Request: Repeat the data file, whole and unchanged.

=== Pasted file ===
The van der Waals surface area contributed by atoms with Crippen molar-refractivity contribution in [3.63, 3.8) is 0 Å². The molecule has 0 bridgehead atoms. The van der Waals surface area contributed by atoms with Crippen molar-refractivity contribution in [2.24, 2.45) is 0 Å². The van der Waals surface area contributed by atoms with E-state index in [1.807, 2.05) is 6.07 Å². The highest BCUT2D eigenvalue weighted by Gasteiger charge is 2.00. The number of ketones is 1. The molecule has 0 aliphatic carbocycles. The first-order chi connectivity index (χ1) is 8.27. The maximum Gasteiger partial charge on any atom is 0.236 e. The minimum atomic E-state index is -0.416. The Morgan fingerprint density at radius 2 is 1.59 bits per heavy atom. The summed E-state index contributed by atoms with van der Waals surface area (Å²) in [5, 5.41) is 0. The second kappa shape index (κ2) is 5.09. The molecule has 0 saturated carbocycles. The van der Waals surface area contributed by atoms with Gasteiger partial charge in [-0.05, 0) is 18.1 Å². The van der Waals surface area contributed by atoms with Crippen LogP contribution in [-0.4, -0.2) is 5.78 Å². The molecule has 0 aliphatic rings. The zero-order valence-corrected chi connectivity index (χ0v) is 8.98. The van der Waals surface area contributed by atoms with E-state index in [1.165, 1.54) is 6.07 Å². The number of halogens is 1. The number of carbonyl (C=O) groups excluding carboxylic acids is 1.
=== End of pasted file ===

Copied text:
The van der Waals surface area contributed by atoms with Crippen molar-refractivity contribution in [3.63, 3.8) is 0 Å². The molecule has 0 bridgehead atoms. The van der Waals surface area contributed by atoms with Crippen molar-refractivity contribution in [2.24, 2.45) is 0 Å². The van der Waals surface area contributed by atoms with E-state index in [1.807, 2.05) is 6.07 Å². The highest BCUT2D eigenvalue weighted by Gasteiger charge is 2.00. The number of ketones is 1. The molecule has 0 aliphatic carbocycles. The first-order chi connectivity index (χ1) is 8.27. The maximum Gasteiger partial charge on any atom is 0.236 e. The minimum atomic E-state index is -0.416. The Morgan fingerprint density at radius 2 is 1.59 bits per heavy atom. The summed E-state index contributed by atoms with van der Waals surface area (Å²) in [5, 5.41) is 0. The second kappa shape index (κ2) is 5.09. The molecule has 0 saturated carbocycles. The van der Waals surface area contributed by atoms with Gasteiger partial charge in [-0.05, 0) is 18.1 Å². The van der Waals surface area contributed by atoms with Crippen LogP contribution in [-0.4, -0.2) is 5.78 Å². The molecule has 0 aliphatic rings. The zero-order valence-corrected chi connectivity index (χ0v) is 8.98. The van der Waals surface area contributed by atoms with E-state index in [1.165, 1.54) is 6.07 Å². The number of halogens is 1. The number of carbonyl (C=O) groups excluding carboxylic acids is 1.